The "Lady" of the title is horse-farm owner Penelope Hollis (Ellen Drew), but during the first half of this film, bookie Marty Black (George Raft) only has eyes for Penelope's prize two-year-old. After losing his gambling joint, Marty finds himself with half ownership of the horse as his sole asset. He tries to persuade Penelope to continue racing the horse, but she will have none of this and packs the nag back to her Kentucky farm. Through Marty's persistence, the horse is entered in an important stake race, but in the process is "ridden out" and rendered useless. The enraged Penelope refuses to have anything to do with Marty again unless he changes his reckless ways-which of course he does. The best moment in The Lady's From Kentucky comes at the end, when supporting players Hugh Herbert ("Woo woo!") and ZaSu Pitts ("Oh, dear, oh, my") imitate each other's catch-phrases, a gag repeated the following year by Mae West and W.C. Fields in My Little Chickadee.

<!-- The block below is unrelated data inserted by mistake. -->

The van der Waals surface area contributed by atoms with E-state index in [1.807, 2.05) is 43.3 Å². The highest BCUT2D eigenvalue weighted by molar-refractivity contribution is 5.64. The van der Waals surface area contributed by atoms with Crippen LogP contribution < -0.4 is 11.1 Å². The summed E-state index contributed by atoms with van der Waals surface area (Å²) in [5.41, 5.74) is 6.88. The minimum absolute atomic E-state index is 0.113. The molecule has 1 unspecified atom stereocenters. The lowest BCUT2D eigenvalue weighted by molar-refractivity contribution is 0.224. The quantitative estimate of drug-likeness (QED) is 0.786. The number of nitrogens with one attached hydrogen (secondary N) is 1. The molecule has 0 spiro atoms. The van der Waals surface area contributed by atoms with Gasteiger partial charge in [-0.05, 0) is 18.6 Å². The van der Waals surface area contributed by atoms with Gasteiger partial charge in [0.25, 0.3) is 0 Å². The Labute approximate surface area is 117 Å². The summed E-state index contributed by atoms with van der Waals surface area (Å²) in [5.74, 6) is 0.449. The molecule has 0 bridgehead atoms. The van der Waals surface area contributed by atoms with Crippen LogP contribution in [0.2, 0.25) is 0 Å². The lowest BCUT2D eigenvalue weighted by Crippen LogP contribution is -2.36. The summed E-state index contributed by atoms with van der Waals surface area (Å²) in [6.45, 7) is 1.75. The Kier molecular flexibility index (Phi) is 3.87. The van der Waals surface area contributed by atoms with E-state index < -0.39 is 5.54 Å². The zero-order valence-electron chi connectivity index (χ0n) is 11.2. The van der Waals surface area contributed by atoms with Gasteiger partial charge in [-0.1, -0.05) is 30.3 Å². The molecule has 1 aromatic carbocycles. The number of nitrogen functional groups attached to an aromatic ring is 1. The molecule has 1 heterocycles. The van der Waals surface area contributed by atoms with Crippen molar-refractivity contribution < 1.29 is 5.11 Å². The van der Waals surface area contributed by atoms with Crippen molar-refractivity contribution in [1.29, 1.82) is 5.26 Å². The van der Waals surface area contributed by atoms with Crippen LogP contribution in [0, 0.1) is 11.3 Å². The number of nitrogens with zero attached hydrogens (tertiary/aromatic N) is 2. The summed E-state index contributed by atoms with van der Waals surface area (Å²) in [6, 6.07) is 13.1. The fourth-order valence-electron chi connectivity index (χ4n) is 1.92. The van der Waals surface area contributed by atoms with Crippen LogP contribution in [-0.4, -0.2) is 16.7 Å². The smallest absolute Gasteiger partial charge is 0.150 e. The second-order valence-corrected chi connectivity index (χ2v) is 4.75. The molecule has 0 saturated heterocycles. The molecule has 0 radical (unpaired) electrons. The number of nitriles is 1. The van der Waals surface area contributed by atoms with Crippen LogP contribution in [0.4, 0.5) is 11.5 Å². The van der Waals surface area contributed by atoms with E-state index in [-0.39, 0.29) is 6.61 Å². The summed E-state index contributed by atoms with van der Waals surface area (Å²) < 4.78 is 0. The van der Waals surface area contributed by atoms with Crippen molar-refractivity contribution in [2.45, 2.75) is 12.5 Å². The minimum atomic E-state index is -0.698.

by Hal Erickson synopsis